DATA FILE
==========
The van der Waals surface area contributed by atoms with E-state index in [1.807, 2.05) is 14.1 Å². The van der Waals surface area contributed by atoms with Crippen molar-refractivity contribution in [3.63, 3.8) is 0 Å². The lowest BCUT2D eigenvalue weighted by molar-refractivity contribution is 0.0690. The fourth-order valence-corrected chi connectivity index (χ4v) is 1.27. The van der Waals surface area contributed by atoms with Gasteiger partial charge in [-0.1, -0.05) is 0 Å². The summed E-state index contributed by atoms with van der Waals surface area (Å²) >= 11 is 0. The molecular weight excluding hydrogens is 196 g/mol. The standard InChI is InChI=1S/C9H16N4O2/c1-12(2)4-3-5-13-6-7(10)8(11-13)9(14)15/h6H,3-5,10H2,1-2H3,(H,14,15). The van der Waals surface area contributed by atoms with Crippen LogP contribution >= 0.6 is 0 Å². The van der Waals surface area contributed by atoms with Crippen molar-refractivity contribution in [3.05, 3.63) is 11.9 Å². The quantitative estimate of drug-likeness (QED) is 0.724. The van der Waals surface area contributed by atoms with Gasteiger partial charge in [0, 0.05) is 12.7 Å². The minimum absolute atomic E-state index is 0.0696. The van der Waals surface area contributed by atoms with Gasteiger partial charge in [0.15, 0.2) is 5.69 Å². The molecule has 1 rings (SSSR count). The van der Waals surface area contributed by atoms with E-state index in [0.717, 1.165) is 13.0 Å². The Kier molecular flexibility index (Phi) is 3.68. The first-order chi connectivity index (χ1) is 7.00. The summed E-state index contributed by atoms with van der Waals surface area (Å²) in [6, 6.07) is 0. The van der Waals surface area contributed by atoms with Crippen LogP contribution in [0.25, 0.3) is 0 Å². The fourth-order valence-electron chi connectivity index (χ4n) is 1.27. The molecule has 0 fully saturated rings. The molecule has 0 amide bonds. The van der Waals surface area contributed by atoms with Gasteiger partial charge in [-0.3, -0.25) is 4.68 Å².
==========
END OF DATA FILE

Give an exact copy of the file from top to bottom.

The van der Waals surface area contributed by atoms with E-state index in [1.807, 2.05) is 14.1 Å². The van der Waals surface area contributed by atoms with Crippen molar-refractivity contribution in [3.63, 3.8) is 0 Å². The lowest BCUT2D eigenvalue weighted by molar-refractivity contribution is 0.0690. The fourth-order valence-corrected chi connectivity index (χ4v) is 1.27. The van der Waals surface area contributed by atoms with Gasteiger partial charge in [-0.1, -0.05) is 0 Å². The summed E-state index contributed by atoms with van der Waals surface area (Å²) >= 11 is 0. The molecular weight excluding hydrogens is 196 g/mol. The standard InChI is InChI=1S/C9H16N4O2/c1-12(2)4-3-5-13-6-7(10)8(11-13)9(14)15/h6H,3-5,10H2,1-2H3,(H,14,15). The van der Waals surface area contributed by atoms with Crippen LogP contribution >= 0.6 is 0 Å². The van der Waals surface area contributed by atoms with Crippen molar-refractivity contribution in [3.05, 3.63) is 11.9 Å². The quantitative estimate of drug-likeness (QED) is 0.724. The van der Waals surface area contributed by atoms with Gasteiger partial charge in [0, 0.05) is 12.7 Å². The minimum absolute atomic E-state index is 0.0696. The van der Waals surface area contributed by atoms with Gasteiger partial charge in [0.15, 0.2) is 5.69 Å². The molecule has 1 rings (SSSR count). The van der Waals surface area contributed by atoms with E-state index in [0.717, 1.165) is 13.0 Å². The Kier molecular flexibility index (Phi) is 3.68. The first-order chi connectivity index (χ1) is 7.00. The summed E-state index contributed by atoms with van der Waals surface area (Å²) in [6, 6.07) is 0. The van der Waals surface area contributed by atoms with Crippen LogP contribution in [0.25, 0.3) is 0 Å². The fourth-order valence-electron chi connectivity index (χ4n) is 1.27. The molecule has 0 fully saturated rings. The molecule has 0 amide bonds. The van der Waals surface area contributed by atoms with Gasteiger partial charge in [-0.3, -0.25) is 4.68 Å².